Allanblackia sp. (Tallow tree), native to the tropical forests of Africa, is a small tree usually ranging from 10-20 ft tall. It prefers full sun, but can also do well in semi-shade and needs regular but moderate water. This tree is a showstopper, with bright pink, white, off-white and yellow or orange flowers.
This tree is an ethnomedical plant, which means its seeds have been used for centuries in African traditional medicine for inflammation and for fighting bacteria, and parasites. It is also edible and the fruit, although not particularly delicious, can be eaten as a snack or added to fruit salads.
Allanblackia floribunda can produce up to 100 fruits per year, each of which contain a dozen or more seeds. The seeds contain a rich oil that is used in cooking and cosmetics. In cooking, the oil has a neutral flavor and is high in omega-3 fatty acids, making it an excellent choice for those looking to add healthy omega-3s to their diet. In the cosmetics industry, it is used for its moisturizing, anti-inflammatory and anti-aging properties.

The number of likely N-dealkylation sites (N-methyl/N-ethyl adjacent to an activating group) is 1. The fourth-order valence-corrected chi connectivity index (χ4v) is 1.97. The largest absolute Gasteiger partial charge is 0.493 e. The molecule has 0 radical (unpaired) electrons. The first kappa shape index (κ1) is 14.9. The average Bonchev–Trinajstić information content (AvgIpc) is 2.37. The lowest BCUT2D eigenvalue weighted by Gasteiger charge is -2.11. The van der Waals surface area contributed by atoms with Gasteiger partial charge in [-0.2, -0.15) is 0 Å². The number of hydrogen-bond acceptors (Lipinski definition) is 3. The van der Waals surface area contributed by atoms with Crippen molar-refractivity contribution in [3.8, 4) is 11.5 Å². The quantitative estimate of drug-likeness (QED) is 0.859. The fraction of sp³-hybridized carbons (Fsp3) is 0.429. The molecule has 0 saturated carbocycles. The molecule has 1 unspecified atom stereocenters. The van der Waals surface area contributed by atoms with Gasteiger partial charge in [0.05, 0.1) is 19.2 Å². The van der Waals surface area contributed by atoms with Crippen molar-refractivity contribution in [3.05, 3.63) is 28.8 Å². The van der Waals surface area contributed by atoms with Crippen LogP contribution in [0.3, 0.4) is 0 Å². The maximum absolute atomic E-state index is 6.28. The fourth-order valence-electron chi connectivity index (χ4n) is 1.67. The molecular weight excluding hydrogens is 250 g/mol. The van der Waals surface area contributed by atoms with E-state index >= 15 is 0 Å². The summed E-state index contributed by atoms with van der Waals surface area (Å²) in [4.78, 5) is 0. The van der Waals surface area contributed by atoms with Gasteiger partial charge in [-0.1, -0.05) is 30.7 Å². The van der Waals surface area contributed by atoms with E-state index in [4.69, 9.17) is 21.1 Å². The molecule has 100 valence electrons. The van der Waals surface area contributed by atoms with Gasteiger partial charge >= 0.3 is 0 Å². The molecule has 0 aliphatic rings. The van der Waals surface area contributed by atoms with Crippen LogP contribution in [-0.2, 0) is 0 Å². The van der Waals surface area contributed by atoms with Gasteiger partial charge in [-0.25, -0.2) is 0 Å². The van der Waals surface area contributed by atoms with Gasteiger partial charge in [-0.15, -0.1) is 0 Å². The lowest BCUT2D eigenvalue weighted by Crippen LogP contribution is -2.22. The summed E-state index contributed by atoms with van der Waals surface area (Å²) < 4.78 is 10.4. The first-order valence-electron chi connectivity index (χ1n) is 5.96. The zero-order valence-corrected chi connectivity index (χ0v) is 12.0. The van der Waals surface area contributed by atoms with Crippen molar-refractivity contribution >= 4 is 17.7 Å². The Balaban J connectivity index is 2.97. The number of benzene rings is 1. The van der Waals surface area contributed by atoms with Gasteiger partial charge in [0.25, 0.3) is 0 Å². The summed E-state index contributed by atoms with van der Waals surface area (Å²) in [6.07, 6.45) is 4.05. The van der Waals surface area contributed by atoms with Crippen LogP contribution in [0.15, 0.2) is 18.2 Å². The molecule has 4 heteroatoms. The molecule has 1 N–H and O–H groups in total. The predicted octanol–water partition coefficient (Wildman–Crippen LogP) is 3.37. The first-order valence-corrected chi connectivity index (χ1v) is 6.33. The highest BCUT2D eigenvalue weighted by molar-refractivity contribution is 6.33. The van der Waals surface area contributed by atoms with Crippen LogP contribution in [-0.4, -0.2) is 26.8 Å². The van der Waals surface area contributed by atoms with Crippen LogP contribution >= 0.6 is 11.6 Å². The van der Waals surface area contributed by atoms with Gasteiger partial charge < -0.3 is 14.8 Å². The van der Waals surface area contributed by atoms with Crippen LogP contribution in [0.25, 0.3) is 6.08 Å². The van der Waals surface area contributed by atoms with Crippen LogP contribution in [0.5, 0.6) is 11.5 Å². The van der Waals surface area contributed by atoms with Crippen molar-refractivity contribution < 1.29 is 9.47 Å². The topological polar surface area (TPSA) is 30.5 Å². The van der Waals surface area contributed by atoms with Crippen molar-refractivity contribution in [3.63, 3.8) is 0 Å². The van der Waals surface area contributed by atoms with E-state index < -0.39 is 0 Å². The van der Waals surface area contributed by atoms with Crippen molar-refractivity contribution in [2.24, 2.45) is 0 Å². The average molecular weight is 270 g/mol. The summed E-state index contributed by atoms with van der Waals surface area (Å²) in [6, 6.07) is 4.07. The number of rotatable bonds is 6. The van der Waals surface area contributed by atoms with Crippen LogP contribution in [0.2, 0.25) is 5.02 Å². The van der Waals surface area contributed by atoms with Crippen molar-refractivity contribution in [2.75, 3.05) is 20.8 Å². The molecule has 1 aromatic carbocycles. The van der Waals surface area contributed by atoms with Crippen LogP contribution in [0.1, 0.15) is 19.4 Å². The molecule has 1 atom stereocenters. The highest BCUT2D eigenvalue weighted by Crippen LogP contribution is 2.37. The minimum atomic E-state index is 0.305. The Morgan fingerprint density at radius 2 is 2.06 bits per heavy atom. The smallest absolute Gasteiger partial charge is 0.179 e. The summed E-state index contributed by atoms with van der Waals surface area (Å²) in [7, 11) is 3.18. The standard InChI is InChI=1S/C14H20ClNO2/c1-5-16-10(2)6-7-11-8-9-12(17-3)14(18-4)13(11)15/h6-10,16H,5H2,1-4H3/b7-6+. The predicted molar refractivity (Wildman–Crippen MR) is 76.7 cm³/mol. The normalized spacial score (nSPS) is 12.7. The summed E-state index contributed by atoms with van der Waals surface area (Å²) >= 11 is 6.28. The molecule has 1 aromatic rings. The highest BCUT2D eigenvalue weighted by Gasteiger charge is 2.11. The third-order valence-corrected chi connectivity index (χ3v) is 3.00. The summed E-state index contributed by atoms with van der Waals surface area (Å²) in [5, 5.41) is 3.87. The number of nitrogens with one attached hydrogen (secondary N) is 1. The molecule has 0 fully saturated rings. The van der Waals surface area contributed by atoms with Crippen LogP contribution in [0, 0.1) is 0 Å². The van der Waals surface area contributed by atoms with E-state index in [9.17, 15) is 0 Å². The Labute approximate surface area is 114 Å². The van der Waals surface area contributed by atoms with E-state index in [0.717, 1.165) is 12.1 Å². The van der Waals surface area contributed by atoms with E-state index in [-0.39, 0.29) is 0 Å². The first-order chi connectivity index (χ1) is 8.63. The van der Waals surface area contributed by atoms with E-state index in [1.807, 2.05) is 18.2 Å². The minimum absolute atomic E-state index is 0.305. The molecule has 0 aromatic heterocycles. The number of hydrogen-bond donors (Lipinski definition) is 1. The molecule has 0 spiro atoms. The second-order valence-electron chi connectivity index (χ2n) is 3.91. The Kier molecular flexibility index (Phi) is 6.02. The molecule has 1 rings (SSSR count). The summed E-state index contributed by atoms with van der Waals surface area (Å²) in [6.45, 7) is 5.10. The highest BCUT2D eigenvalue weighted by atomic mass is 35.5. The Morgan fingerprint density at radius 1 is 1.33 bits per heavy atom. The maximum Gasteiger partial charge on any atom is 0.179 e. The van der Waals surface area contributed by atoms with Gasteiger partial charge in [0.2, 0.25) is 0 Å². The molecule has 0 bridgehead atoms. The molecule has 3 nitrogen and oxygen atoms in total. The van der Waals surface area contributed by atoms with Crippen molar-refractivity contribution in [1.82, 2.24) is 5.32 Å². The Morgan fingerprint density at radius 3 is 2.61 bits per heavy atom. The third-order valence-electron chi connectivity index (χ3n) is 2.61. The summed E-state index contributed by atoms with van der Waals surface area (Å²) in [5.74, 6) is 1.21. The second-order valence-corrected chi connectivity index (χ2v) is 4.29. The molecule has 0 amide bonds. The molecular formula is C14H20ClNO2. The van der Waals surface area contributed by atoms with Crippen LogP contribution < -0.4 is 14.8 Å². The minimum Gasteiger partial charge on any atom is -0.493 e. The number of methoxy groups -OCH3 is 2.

This tree can be grown in USDA Hardiness Zones 9-11 in pots in cold regions as well. When planting, make sure the soil is well-drained, with plenty of compost and fertilizer added. Keep soil moist and provide regular but moderate water. Sun exposure should be full sun to semi-shade but avoid full shade as it will cause poor flowering, fruit formation and oil production.